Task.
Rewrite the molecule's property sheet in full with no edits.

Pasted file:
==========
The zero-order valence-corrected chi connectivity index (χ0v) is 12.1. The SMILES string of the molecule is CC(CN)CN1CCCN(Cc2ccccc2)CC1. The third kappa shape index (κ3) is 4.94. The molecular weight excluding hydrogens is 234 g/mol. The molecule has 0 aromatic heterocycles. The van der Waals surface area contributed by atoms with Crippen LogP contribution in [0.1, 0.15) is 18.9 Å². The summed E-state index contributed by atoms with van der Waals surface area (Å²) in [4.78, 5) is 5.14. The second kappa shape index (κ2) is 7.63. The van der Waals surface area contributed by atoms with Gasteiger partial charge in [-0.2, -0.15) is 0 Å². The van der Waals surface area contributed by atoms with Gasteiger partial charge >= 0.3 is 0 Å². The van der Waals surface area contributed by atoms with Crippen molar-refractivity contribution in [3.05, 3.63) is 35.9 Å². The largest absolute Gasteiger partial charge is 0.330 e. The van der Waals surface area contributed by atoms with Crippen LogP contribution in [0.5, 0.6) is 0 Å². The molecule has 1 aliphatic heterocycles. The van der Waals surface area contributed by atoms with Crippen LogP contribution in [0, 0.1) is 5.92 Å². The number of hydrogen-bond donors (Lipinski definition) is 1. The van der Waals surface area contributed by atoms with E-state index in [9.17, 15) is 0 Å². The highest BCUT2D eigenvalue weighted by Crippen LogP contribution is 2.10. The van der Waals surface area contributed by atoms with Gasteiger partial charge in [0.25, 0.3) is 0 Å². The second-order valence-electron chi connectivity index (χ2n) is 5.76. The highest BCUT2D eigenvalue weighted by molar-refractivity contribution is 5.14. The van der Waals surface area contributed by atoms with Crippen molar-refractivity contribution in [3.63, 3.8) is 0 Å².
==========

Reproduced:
The zero-order valence-corrected chi connectivity index (χ0v) is 12.1. The SMILES string of the molecule is CC(CN)CN1CCCN(Cc2ccccc2)CC1. The third kappa shape index (κ3) is 4.94. The molecular weight excluding hydrogens is 234 g/mol. The molecule has 0 aromatic heterocycles. The van der Waals surface area contributed by atoms with Crippen LogP contribution in [0.1, 0.15) is 18.9 Å². The summed E-state index contributed by atoms with van der Waals surface area (Å²) in [4.78, 5) is 5.14. The second kappa shape index (κ2) is 7.63. The van der Waals surface area contributed by atoms with Gasteiger partial charge in [-0.2, -0.15) is 0 Å². The van der Waals surface area contributed by atoms with Gasteiger partial charge >= 0.3 is 0 Å². The van der Waals surface area contributed by atoms with Crippen molar-refractivity contribution in [3.05, 3.63) is 35.9 Å². The largest absolute Gasteiger partial charge is 0.330 e. The van der Waals surface area contributed by atoms with Crippen LogP contribution in [0.5, 0.6) is 0 Å². The molecule has 1 aliphatic heterocycles. The van der Waals surface area contributed by atoms with Crippen LogP contribution in [0, 0.1) is 5.92 Å². The number of hydrogen-bond donors (Lipinski definition) is 1. The van der Waals surface area contributed by atoms with E-state index in [9.17, 15) is 0 Å². The highest BCUT2D eigenvalue weighted by Crippen LogP contribution is 2.10. The van der Waals surface area contributed by atoms with Gasteiger partial charge in [0.25, 0.3) is 0 Å². The second-order valence-electron chi connectivity index (χ2n) is 5.76. The highest BCUT2D eigenvalue weighted by molar-refractivity contribution is 5.14. The van der Waals surface area contributed by atoms with Crippen molar-refractivity contribution in [3.63, 3.8) is 0 Å².